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Environmental Police to protect monarch butterflies in Mexico

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Staff writer |
Monarch butterflies
Protecting nature   Danaus plexippus fly more than 4,000 kilometers

The Monarch Butterfly Biosphere Reserve in the Mexican state of Michoacan is one of the first areas in the country that will be protected by the Environmental Police.

Rafael Pacchiano, minister of Environment and Natural Resources (Semarnat), committed to that task. He said that the environmental police as well as the specialized group on environmental protection in Michoacan and the Armed Forces seek to ensure that natural areas are kept as spots for increased knowledge, recreation and sustainable development.

After signing the agreement o implement the Proaire program, aimed at improving air quality in the state, Pacchiano praised the newly founded association. This association seeks to halt illegal logging, trafficking in wildlife and intrusion on protected natural areas.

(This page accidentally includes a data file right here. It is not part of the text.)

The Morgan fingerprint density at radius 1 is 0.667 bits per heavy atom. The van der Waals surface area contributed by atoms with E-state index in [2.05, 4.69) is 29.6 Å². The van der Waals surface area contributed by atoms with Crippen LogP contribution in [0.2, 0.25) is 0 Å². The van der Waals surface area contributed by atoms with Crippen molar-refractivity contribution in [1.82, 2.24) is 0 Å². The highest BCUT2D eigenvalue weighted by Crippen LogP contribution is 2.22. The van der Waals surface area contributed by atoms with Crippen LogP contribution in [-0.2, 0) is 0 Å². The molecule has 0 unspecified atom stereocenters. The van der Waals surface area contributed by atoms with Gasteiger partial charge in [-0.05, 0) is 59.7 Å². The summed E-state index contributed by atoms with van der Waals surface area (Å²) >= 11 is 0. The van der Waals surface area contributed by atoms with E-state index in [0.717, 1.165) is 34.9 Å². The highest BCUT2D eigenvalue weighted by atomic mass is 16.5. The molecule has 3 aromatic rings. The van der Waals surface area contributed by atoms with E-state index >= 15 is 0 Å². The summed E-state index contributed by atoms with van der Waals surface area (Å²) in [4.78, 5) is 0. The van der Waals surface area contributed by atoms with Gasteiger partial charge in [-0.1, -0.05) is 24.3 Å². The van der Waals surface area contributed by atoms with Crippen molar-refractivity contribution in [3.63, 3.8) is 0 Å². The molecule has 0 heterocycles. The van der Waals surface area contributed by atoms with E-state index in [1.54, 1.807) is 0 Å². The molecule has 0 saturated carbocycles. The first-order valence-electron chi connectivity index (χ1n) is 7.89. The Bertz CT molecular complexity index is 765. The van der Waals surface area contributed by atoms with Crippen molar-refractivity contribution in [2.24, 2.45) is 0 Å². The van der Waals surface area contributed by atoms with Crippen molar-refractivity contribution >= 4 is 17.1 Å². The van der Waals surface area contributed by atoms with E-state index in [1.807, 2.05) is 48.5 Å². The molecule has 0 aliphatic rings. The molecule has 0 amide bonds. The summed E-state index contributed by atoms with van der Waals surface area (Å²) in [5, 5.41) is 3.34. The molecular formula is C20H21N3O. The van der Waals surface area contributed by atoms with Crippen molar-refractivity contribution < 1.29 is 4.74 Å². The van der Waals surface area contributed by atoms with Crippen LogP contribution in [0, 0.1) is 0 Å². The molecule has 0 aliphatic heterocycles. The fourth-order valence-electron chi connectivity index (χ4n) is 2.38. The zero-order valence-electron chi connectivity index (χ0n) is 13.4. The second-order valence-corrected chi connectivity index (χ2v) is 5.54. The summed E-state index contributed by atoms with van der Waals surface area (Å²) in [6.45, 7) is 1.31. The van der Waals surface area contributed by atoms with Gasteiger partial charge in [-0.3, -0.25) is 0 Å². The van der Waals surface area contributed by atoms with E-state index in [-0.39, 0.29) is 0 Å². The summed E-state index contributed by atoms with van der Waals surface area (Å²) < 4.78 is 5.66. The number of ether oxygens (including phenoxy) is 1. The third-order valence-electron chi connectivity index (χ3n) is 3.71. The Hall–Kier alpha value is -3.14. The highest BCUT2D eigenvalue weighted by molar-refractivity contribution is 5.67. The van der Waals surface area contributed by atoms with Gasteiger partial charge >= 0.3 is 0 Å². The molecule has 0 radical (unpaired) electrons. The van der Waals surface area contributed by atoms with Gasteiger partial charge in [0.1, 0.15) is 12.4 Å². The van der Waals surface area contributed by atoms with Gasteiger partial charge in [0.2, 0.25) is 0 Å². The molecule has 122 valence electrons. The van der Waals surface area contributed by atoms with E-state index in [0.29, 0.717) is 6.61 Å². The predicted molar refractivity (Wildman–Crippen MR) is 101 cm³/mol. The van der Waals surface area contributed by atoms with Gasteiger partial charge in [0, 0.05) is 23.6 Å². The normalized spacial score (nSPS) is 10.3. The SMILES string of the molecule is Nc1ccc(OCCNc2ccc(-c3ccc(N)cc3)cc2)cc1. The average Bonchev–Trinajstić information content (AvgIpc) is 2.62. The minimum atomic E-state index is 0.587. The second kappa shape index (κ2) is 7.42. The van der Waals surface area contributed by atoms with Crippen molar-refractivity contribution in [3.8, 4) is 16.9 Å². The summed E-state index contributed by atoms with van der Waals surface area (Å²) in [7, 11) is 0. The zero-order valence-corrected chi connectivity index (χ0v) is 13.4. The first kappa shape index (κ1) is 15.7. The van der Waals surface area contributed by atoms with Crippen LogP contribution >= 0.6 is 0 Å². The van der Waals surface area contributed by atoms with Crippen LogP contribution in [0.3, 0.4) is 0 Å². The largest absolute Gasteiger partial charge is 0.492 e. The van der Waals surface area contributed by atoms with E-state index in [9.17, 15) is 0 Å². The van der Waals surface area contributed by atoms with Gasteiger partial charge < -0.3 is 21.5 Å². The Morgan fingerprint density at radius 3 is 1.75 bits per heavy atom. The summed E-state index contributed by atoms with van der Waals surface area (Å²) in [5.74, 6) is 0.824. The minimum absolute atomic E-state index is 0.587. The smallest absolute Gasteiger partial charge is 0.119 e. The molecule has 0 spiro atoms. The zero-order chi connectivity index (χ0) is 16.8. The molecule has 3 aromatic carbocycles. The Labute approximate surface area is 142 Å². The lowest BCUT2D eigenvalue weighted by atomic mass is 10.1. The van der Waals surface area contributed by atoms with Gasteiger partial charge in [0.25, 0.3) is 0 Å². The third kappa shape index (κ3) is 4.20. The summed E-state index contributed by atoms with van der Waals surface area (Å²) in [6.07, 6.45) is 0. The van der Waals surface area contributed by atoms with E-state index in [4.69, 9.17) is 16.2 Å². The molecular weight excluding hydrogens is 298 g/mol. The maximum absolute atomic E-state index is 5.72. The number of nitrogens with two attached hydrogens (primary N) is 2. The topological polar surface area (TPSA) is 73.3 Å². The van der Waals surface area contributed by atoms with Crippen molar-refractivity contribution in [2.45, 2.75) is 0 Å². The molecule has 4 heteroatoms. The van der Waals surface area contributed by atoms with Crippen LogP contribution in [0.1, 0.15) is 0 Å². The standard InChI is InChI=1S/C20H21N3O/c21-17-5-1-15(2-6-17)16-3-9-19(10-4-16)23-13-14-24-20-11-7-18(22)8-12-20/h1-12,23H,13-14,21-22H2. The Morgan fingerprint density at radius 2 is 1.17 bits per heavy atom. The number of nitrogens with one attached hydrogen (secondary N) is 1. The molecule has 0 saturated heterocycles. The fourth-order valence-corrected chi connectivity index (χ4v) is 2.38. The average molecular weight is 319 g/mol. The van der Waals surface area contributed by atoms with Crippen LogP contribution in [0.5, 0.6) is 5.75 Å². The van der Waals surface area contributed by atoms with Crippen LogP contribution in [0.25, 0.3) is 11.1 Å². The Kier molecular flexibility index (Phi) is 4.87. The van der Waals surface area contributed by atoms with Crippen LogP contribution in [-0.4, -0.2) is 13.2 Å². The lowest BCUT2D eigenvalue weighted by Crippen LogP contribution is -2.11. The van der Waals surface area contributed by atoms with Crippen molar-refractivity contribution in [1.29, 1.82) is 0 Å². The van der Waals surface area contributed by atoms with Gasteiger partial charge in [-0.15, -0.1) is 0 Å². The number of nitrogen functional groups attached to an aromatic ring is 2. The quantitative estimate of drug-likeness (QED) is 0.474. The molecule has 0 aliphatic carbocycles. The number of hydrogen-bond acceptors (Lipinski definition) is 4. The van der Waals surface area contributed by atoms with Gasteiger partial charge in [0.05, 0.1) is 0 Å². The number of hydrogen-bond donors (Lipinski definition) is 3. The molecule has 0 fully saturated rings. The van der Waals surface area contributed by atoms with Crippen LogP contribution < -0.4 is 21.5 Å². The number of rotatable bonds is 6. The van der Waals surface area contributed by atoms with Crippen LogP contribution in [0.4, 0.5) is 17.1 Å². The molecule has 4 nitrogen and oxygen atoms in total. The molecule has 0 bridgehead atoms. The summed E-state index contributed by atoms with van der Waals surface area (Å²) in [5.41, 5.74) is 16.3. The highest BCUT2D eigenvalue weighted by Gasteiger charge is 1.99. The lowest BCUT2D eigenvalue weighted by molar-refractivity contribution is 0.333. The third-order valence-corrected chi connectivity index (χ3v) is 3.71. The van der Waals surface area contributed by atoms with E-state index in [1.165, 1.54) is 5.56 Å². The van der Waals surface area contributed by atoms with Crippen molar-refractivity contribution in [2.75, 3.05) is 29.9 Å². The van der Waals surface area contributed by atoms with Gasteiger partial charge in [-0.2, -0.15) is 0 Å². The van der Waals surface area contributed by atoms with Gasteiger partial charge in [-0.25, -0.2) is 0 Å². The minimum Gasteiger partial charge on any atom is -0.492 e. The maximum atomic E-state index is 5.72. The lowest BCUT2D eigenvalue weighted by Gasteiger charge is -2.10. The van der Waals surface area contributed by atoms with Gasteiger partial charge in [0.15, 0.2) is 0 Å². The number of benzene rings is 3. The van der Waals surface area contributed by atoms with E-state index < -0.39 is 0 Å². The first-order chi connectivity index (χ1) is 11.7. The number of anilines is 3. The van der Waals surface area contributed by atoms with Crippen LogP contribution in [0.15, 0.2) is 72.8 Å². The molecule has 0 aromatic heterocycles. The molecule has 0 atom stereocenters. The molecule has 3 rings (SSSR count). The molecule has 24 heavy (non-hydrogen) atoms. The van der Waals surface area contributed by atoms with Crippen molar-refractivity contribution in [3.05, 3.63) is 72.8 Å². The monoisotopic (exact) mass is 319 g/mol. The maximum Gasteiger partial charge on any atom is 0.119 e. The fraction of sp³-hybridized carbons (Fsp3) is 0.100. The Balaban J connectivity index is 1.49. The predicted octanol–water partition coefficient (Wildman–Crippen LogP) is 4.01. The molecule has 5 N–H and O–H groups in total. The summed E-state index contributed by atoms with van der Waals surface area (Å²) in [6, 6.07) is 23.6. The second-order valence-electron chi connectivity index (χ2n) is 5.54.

Pacchiano reiterated the commitment of the Government of the Republic, particularly in the environmental field, to work in the protection of natural heritage in the state of Michoacan.

"Given the challenges staged by climate change is a priority to achieve a rate of zero deforestation by 2030 across the country", he said.

"FAO statistics suggest that progress is on track, due to a significant reduction in the period 2010-2015 of 96,000 hectares compared to the previous period 2005-2010, when the country lost 150,00 annually", said Pacchiano.

Declared a Natural World Heritage Site by Unesco in 2008, the Monarch Butterfly Biosphere Reserve is located in eastern Michoacan and in the western area of the state of Mexico, in the central region.

The Monarch butterflies (Danaus plexippus) fly more than 4,000 kilometers from Canada and the United States each year, fleeing the harsh winter, to reach Mexico.


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